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To Serve the Poor is to Serve Jesus--St. Vincent de Paul

To Serve the Poor

is to Serve Jesus

St. Vincent de Paul

 

 

St. Vincent de Paul, Chairty, Poverty, Helping the Poor, Catholic Faith

This excerpt from the writings of St. Vincent de Paul  (Epist. 2546: Correspondance, entretiens, documents, Paris 1922-1925, 7) is used in the Roman Office of Readings for the Feast (liturgical memorial) of Saint Vincent de Paul on September 27.  St. Vincent was born in Gascoy, France, in 1581. He was ordained a priest and went to Paris where he was stationed in a parish.  He founded the Congregation of the Mission to supervise the formation of priests and to give support to the poor.  With the help of Saint Louise de Marillac, he also founded the Congregation of the Daughters of Charity.  He died at Paris in 1660.  For other writings of other saints, visit The Crossroads Initiative Library.

 

Even though the poor are often rough and unrefined, we must not judge them from external appearances nor from the mental gifts they seem to have received. On the contrary, if you consider the poor in the light of faith, then you will observe that they are taking the place of the Son of God who chose to be poor.


Although in his passion he almost lost the appearance of a man and was considered a fool by the Gentiles and a stumbling block by the Jews, he showed them that his mission was to preach to the poor: He sent me to preach the good news to the poor. We also ought to have this same spirit and imitate Christís actions, that is, we must take care of the poor, console them, help them, support their cause.


Since Christ willed to be born poor, he chose for himself disciples who were poor. He made himself the servant of the poor and shared their poverty. He went so far as to say that he would consider every deed which either helps or harms the poor as done for or against himself. Since God surely loves the poor, he also loves those who love the poor. For when one person holds another dear, he also includes in his affection anyone who loves or serves the one he loves. That is why we hope that God will love us for the sake of the poor. So when we visit the poor and needy, we try to understand the poor and weak. We sympathise with them so fully that we can echo Paulís words: I have become all things to all men.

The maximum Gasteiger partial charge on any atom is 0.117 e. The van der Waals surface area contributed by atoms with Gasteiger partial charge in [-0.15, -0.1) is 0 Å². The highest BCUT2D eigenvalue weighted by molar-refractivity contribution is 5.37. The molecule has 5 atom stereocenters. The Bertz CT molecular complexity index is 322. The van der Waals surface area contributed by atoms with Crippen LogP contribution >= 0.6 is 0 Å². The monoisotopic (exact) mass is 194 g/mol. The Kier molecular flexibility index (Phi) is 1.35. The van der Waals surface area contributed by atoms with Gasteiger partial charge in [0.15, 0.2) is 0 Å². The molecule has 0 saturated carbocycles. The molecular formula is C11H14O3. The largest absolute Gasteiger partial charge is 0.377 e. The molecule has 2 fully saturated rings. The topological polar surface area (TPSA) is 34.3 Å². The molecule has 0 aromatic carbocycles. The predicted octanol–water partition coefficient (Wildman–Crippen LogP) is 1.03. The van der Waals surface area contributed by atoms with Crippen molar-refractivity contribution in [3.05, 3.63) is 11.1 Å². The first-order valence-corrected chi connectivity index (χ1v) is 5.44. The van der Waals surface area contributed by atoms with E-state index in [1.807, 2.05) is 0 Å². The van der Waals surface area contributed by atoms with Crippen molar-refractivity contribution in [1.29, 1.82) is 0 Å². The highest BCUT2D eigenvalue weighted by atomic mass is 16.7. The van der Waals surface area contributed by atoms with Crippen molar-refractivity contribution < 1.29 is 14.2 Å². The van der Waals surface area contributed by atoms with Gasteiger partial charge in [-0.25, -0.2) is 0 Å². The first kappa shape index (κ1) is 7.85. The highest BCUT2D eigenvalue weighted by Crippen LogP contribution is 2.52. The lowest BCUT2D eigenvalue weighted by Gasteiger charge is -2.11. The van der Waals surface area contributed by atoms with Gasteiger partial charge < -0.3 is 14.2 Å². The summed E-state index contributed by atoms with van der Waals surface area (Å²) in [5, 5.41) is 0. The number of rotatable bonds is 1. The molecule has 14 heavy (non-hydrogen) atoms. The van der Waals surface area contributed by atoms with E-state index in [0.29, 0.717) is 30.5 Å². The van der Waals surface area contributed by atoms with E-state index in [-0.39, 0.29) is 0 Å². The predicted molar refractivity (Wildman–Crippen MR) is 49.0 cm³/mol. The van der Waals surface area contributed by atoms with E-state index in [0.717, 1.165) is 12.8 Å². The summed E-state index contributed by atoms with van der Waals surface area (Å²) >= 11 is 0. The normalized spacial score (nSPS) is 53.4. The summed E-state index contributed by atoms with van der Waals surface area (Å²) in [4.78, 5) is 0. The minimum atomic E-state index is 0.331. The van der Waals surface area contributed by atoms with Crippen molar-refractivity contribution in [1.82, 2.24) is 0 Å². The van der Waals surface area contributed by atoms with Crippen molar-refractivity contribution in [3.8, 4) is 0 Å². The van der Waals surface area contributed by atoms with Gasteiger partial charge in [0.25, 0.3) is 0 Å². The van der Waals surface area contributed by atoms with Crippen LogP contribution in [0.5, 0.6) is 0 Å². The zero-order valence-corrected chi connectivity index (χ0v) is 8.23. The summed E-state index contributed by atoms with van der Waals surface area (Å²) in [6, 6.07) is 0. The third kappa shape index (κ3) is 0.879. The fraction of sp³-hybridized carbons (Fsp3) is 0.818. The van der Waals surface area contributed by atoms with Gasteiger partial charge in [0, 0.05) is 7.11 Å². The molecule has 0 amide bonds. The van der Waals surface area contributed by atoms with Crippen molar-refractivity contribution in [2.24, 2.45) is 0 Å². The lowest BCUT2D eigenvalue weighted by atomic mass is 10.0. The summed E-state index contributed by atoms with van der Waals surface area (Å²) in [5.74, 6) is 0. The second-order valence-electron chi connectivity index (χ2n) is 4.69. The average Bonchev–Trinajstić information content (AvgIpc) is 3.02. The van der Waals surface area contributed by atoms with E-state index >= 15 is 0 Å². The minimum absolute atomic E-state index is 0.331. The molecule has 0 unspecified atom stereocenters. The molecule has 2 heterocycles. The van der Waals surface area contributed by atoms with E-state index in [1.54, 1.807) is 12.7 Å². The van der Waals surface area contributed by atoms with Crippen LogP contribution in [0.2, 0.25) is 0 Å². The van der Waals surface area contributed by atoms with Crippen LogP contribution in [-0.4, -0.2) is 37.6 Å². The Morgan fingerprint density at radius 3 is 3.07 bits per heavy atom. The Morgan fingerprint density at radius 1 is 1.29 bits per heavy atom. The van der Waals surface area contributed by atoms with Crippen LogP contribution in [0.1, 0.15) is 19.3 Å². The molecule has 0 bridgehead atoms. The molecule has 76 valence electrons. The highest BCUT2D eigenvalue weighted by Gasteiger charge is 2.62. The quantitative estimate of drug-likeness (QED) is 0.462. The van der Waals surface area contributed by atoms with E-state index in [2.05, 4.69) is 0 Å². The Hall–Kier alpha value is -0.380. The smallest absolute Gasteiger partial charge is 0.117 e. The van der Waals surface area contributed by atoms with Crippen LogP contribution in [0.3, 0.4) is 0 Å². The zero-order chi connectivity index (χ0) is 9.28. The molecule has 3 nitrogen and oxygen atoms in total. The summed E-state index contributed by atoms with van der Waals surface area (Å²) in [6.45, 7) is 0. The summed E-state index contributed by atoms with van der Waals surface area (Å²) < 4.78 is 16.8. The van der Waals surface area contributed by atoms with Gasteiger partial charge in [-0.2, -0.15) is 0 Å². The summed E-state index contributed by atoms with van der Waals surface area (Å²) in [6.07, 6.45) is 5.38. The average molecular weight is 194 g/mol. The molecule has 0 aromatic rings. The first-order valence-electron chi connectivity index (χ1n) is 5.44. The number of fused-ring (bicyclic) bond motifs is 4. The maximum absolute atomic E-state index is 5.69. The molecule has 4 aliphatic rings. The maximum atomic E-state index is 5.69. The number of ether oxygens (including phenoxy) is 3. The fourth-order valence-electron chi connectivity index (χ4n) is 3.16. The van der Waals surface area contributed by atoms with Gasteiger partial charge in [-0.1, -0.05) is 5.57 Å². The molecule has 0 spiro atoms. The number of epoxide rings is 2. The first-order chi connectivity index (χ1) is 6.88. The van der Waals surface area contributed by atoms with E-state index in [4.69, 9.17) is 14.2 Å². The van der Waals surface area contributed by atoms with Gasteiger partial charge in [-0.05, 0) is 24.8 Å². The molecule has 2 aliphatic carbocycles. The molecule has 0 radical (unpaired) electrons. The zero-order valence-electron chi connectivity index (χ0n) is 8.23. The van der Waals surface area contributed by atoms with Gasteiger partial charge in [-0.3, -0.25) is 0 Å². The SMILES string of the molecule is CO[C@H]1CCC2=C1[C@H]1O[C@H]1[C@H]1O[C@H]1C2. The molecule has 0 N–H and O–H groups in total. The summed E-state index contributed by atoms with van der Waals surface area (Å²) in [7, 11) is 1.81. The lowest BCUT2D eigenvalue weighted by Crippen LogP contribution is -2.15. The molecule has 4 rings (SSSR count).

Therefore, we must try to be stirred by our neighborsí worries and distress. We must beg God to pour into our hearts sentiments of pity and compassion and to fill them again and again with these dispositions.


It is our duty to prefer the service of the poor to everything else and to offer such service as quickly as possible. If a needy person requires medicine or other help during prayer time, do whatever has to be done with peace of mind. Offer the deed to God as your prayer. Do not become upset or feel guilty because you interrupted your prayer to serve the poor. God is not neglected if you leave him for such service. One of Godís works is merely interrupted so that another can be carried out. So when you leave prayer to serve some poor person, remember that this very service is performed for God. Charity is certainly greater than any rule. Moreover, all rules must lead to charity. Since she is a noble mistress, we must do whatever she commands. With renewed devotion, then, we must serve the poor, especially outcasts and beggars. They have been given to us as our masters and patrons.

 

Be sure to check out Dr. Marcellino D'Ambrosio's - "Meaning of Mercy."

 

For a listing of the Works of Mercy, Click Here!

 

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The Fathers of the Church - Who They Are and Why They Matter

Early Church Fathers, Marcellino D'AmbrosioIn a single, upbeat talk, full of examples and stories about some of the Church's most intriguing personalities, Marcellino D'Ambrosio explains who people are talking about when they refer to the "Fathers of the Church" or "Early Church Fathers.  Though the ranks of the fathers include a tremendous variety of cultures, locales, and personalities, there is surprising consensus that emerges from them on a variety of the most important questions of our day.  In this talk, Marcellino makes clear just how much these figures have to teach us today. 

 


 

God's Seven Gifts: The Sacraments of the Catholic Church
In the Gospels, Christ made it clear just how important the sacraments are for our lives. Yet today, many Catholics take them for granted. With little understanding of the importance and power of the sacraments, these Catholics are simply going through the motions.

But as Marcellino DíAmbrosio explains in Godís Seven Gifts, God gave us the sacraments as a gift to help us in our walk with him.

 


 

The Virtues: Seven Habits of Champions- DVD
 The Virtues: Seven Habits of Champions- DVD Dr. Marcellino D'Ambrosio offers a spirited 8-part meditation on the four moral virtues - fortitude, prudence, justice and temperance - as well as the three theological virtues of faith, hope and charity. This program lays out how God's inspiration for Christian living is accessible to everyone and demonstrated for us through the lives of the saints.


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